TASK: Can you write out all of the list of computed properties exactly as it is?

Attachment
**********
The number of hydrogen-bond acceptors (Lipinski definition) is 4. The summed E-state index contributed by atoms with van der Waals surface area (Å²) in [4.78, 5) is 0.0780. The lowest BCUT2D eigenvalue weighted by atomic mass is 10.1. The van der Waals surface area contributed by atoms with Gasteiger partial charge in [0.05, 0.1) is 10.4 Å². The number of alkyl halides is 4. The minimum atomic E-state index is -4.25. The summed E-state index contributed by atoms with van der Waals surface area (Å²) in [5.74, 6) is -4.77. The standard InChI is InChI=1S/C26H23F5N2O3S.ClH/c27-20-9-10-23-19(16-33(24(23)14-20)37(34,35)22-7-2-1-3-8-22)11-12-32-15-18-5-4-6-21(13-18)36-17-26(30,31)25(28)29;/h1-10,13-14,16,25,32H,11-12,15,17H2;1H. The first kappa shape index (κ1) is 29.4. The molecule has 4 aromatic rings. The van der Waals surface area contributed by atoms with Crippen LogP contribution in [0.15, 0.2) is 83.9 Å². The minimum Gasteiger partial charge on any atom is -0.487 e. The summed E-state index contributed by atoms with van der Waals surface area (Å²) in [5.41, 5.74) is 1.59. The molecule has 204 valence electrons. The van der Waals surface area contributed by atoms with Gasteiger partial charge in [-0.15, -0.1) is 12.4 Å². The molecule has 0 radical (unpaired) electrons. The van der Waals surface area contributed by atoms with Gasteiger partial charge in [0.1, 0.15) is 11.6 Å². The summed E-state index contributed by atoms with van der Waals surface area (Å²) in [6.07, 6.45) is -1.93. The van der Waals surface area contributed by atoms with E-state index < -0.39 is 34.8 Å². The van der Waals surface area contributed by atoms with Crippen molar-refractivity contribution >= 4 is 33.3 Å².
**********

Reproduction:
The number of hydrogen-bond acceptors (Lipinski definition) is 4. The summed E-state index contributed by atoms with van der Waals surface area (Å²) in [4.78, 5) is 0.0780. The lowest BCUT2D eigenvalue weighted by atomic mass is 10.1. The van der Waals surface area contributed by atoms with Gasteiger partial charge in [0.05, 0.1) is 10.4 Å². The number of alkyl halides is 4. The minimum atomic E-state index is -4.25. The summed E-state index contributed by atoms with van der Waals surface area (Å²) in [5.74, 6) is -4.77. The standard InChI is InChI=1S/C26H23F5N2O3S.ClH/c27-20-9-10-23-19(16-33(24(23)14-20)37(34,35)22-7-2-1-3-8-22)11-12-32-15-18-5-4-6-21(13-18)36-17-26(30,31)25(28)29;/h1-10,13-14,16,25,32H,11-12,15,17H2;1H. The first kappa shape index (κ1) is 29.4. The molecule has 4 aromatic rings. The van der Waals surface area contributed by atoms with Crippen LogP contribution in [0.15, 0.2) is 83.9 Å². The minimum Gasteiger partial charge on any atom is -0.487 e. The summed E-state index contributed by atoms with van der Waals surface area (Å²) in [5.41, 5.74) is 1.59. The molecule has 204 valence electrons. The van der Waals surface area contributed by atoms with Gasteiger partial charge in [-0.15, -0.1) is 12.4 Å². The molecule has 0 radical (unpaired) electrons. The van der Waals surface area contributed by atoms with Gasteiger partial charge in [0.1, 0.15) is 11.6 Å². The summed E-state index contributed by atoms with van der Waals surface area (Å²) in [6.07, 6.45) is -1.93. The van der Waals surface area contributed by atoms with E-state index < -0.39 is 34.8 Å². The van der Waals surface area contributed by atoms with Crippen molar-refractivity contribution >= 4 is 33.3 Å².